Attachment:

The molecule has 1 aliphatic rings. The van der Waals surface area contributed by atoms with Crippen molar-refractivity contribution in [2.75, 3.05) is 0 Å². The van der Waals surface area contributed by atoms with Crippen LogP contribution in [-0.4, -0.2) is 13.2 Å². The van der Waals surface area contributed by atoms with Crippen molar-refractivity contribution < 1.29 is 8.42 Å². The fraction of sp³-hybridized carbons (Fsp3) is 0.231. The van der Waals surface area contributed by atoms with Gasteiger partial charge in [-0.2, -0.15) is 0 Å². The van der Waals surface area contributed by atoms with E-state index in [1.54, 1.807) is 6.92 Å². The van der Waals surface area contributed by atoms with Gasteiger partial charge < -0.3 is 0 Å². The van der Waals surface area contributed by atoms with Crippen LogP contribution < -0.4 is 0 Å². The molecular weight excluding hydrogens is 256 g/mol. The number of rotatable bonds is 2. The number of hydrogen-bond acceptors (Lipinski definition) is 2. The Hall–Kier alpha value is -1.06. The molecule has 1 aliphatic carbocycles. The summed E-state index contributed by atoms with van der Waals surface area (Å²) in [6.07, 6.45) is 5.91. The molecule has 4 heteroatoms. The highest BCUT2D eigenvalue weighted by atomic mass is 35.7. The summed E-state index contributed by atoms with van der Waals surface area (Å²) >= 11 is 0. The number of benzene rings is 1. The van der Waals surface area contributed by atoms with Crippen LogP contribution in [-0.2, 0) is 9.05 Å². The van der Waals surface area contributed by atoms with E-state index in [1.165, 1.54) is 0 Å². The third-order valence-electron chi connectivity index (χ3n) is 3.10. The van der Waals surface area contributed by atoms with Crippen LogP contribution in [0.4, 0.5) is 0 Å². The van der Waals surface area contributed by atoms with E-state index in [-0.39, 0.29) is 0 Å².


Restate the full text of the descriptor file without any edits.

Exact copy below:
The molecule has 1 aliphatic rings. The van der Waals surface area contributed by atoms with Crippen molar-refractivity contribution in [2.75, 3.05) is 0 Å². The van der Waals surface area contributed by atoms with Crippen LogP contribution in [-0.4, -0.2) is 13.2 Å². The van der Waals surface area contributed by atoms with Crippen molar-refractivity contribution < 1.29 is 8.42 Å². The fraction of sp³-hybridized carbons (Fsp3) is 0.231. The van der Waals surface area contributed by atoms with Gasteiger partial charge in [-0.2, -0.15) is 0 Å². The van der Waals surface area contributed by atoms with E-state index in [1.54, 1.807) is 6.92 Å². The van der Waals surface area contributed by atoms with Gasteiger partial charge < -0.3 is 0 Å². The van der Waals surface area contributed by atoms with Crippen LogP contribution < -0.4 is 0 Å². The molecular weight excluding hydrogens is 256 g/mol. The number of rotatable bonds is 2. The number of hydrogen-bond acceptors (Lipinski definition) is 2. The Hall–Kier alpha value is -1.06. The molecule has 1 aliphatic carbocycles. The summed E-state index contributed by atoms with van der Waals surface area (Å²) in [6.07, 6.45) is 5.91. The molecule has 4 heteroatoms. The highest BCUT2D eigenvalue weighted by atomic mass is 35.7. The summed E-state index contributed by atoms with van der Waals surface area (Å²) >= 11 is 0. The number of benzene rings is 1. The van der Waals surface area contributed by atoms with Crippen LogP contribution in [-0.2, 0) is 9.05 Å². The van der Waals surface area contributed by atoms with E-state index in [1.165, 1.54) is 0 Å². The third-order valence-electron chi connectivity index (χ3n) is 3.10. The van der Waals surface area contributed by atoms with Crippen LogP contribution in [0.4, 0.5) is 0 Å². The van der Waals surface area contributed by atoms with E-state index in [-0.39, 0.29) is 0 Å².